In Argentina, more than 50% of deaths due to pertussis occurred in infants younger than 2 months of age — too young to be vaccinated in the country. The impact of maternal pertussis vaccination in protecting their infants against the disease reduced the incidence of pertussis in infants less than 2 months old by half, when comparing states with high and low maternal vaccination rates.
Vaccinating women during their second or third trimester of pregnancy with the Tdap vaccine was 81% effective in preventing pertussis in their infants in the first two months of life, according to a case-control study in Argentina.
This is one of the first studies to measure the effectiveness of maternal pertussis vaccination in a middle-income country and its findings support Argentina’s decision to introduce the vaccine.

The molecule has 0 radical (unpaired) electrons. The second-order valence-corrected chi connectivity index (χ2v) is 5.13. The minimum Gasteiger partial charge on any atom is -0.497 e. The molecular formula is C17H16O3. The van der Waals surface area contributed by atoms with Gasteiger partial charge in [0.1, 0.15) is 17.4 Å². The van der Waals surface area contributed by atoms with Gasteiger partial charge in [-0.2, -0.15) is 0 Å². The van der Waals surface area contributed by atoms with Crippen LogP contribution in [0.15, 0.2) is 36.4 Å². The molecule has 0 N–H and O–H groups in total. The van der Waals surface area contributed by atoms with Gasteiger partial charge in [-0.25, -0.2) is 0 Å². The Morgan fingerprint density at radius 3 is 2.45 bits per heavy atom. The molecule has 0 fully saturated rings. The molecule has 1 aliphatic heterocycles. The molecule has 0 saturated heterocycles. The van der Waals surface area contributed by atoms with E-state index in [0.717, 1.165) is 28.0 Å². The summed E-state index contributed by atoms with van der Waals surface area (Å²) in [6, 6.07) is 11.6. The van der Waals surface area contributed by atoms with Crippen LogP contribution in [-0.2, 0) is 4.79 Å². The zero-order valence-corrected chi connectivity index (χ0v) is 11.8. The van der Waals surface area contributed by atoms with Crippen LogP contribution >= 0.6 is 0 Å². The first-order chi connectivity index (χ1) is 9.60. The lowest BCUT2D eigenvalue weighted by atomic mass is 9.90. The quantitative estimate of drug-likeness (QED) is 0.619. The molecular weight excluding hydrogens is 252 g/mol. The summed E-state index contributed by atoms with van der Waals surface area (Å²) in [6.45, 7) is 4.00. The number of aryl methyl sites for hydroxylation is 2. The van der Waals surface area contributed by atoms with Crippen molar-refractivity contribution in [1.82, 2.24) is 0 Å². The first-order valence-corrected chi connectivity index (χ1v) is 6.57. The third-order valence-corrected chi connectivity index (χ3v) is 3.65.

In Argentina, universal vaccination for Hepatitis A in children, at 95% vaccine coverage, can prevent over 350,000 hepatitis A infections per year and 428 deaths. Benefits persist at coverage rates as low as 70% with over 290,000 prevented infections. At 95% coverage rates, this program would save almost $24,000 annually.
PCV7 use in Argentina resulted in an estimated cost of US$5,599 per life year gained. The purchase of the 4 doses of vaccine for the entire cohort at a cost of US$26.5 per dose would required an investment of US$73,823,806.00. This investment would significantly reduce the number of deaths brought about by cases of meningitis, bacteremia, pneumonia, otitis media and meningitis sequelae. The resultant decrease in morbidity and mortality coupled with herd immunity offered by immunization would contribute substantially to national productivity making PCV immunization a highly cost effective strategy.